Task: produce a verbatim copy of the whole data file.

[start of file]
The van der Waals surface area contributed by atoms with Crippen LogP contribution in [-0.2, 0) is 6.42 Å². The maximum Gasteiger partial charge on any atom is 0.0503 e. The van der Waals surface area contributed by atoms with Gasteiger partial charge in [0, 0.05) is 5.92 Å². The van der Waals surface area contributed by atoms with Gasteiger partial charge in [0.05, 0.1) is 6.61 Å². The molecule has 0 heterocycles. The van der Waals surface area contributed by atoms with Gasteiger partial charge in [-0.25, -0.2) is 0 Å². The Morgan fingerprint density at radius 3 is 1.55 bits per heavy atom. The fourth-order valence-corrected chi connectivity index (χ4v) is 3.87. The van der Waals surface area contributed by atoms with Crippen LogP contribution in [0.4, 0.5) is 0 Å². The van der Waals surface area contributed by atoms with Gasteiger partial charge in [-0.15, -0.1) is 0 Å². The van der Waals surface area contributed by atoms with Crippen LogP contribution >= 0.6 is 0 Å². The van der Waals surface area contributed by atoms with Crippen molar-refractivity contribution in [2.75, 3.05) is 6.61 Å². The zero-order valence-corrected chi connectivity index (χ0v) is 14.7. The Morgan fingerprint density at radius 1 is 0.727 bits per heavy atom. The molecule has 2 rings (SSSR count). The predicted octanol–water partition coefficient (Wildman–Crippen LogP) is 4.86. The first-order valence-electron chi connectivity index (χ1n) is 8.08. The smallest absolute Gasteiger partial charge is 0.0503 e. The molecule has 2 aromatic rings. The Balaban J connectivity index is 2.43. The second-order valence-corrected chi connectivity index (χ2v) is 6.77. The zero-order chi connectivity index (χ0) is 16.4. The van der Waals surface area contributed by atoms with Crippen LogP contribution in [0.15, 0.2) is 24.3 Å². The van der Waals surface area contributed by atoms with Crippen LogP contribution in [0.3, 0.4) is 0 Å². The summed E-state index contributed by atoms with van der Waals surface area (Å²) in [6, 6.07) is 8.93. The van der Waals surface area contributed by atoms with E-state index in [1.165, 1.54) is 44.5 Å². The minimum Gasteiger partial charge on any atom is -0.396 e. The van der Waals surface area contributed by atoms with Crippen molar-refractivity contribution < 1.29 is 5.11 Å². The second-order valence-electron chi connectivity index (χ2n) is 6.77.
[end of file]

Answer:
The van der Waals surface area contributed by atoms with Crippen LogP contribution in [-0.2, 0) is 6.42 Å². The maximum Gasteiger partial charge on any atom is 0.0503 e. The van der Waals surface area contributed by atoms with Gasteiger partial charge in [0, 0.05) is 5.92 Å². The van der Waals surface area contributed by atoms with Gasteiger partial charge in [0.05, 0.1) is 6.61 Å². The molecule has 0 heterocycles. The van der Waals surface area contributed by atoms with Gasteiger partial charge in [-0.25, -0.2) is 0 Å². The Morgan fingerprint density at radius 3 is 1.55 bits per heavy atom. The fourth-order valence-corrected chi connectivity index (χ4v) is 3.87. The van der Waals surface area contributed by atoms with Crippen LogP contribution in [0.4, 0.5) is 0 Å². The van der Waals surface area contributed by atoms with Gasteiger partial charge in [-0.15, -0.1) is 0 Å². The van der Waals surface area contributed by atoms with Crippen LogP contribution >= 0.6 is 0 Å². The van der Waals surface area contributed by atoms with Crippen molar-refractivity contribution in [2.75, 3.05) is 6.61 Å². The zero-order valence-corrected chi connectivity index (χ0v) is 14.7. The Morgan fingerprint density at radius 1 is 0.727 bits per heavy atom. The molecule has 2 rings (SSSR count). The predicted octanol–water partition coefficient (Wildman–Crippen LogP) is 4.86. The first-order valence-electron chi connectivity index (χ1n) is 8.08. The smallest absolute Gasteiger partial charge is 0.0503 e. The molecule has 2 aromatic rings. The Balaban J connectivity index is 2.43. The second-order valence-corrected chi connectivity index (χ2v) is 6.77. The zero-order chi connectivity index (χ0) is 16.4. The van der Waals surface area contributed by atoms with Crippen LogP contribution in [0.15, 0.2) is 24.3 Å². The van der Waals surface area contributed by atoms with Crippen LogP contribution in [0.3, 0.4) is 0 Å². The summed E-state index contributed by atoms with van der Waals surface area (Å²) in [6, 6.07) is 8.93. The van der Waals surface area contributed by atoms with E-state index in [1.165, 1.54) is 44.5 Å². The minimum Gasteiger partial charge on any atom is -0.396 e. The van der Waals surface area contributed by atoms with Crippen molar-refractivity contribution < 1.29 is 5.11 Å². The second-order valence-electron chi connectivity index (χ2n) is 6.77.